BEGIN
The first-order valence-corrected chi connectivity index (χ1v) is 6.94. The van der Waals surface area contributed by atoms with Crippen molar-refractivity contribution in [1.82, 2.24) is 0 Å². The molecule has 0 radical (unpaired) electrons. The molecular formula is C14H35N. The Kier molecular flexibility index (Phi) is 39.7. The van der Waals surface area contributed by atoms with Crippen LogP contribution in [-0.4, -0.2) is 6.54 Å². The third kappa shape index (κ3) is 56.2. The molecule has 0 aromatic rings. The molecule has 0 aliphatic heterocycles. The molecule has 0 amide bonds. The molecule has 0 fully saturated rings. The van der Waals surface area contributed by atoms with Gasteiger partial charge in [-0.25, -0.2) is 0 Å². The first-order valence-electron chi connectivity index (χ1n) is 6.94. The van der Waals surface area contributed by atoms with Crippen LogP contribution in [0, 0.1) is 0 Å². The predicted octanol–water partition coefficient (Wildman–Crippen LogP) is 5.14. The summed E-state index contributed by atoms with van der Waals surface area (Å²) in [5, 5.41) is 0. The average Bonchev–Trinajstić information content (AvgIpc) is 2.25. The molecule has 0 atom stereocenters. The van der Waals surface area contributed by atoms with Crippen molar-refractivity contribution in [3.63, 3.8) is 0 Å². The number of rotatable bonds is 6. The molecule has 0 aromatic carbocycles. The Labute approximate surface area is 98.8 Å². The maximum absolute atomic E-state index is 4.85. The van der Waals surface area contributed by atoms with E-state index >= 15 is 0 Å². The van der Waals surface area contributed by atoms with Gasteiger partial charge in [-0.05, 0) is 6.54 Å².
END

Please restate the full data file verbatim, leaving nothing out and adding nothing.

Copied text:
The first-order valence-corrected chi connectivity index (χ1v) is 6.94. The van der Waals surface area contributed by atoms with Crippen molar-refractivity contribution in [1.82, 2.24) is 0 Å². The molecule has 0 radical (unpaired) electrons. The molecular formula is C14H35N. The Kier molecular flexibility index (Phi) is 39.7. The van der Waals surface area contributed by atoms with Crippen LogP contribution in [-0.4, -0.2) is 6.54 Å². The third kappa shape index (κ3) is 56.2. The molecule has 0 aromatic rings. The molecule has 0 aliphatic heterocycles. The molecule has 0 amide bonds. The molecule has 0 fully saturated rings. The van der Waals surface area contributed by atoms with Gasteiger partial charge in [-0.25, -0.2) is 0 Å². The first-order valence-electron chi connectivity index (χ1n) is 6.94. The van der Waals surface area contributed by atoms with Crippen LogP contribution in [0, 0.1) is 0 Å². The predicted octanol–water partition coefficient (Wildman–Crippen LogP) is 5.14. The summed E-state index contributed by atoms with van der Waals surface area (Å²) in [5, 5.41) is 0. The average Bonchev–Trinajstić information content (AvgIpc) is 2.25. The molecule has 0 atom stereocenters. The van der Waals surface area contributed by atoms with Crippen molar-refractivity contribution in [3.63, 3.8) is 0 Å². The number of rotatable bonds is 6. The molecule has 0 aromatic carbocycles. The Labute approximate surface area is 98.8 Å². The maximum absolute atomic E-state index is 4.85. The van der Waals surface area contributed by atoms with E-state index >= 15 is 0 Å². The van der Waals surface area contributed by atoms with Gasteiger partial charge in [-0.05, 0) is 6.54 Å².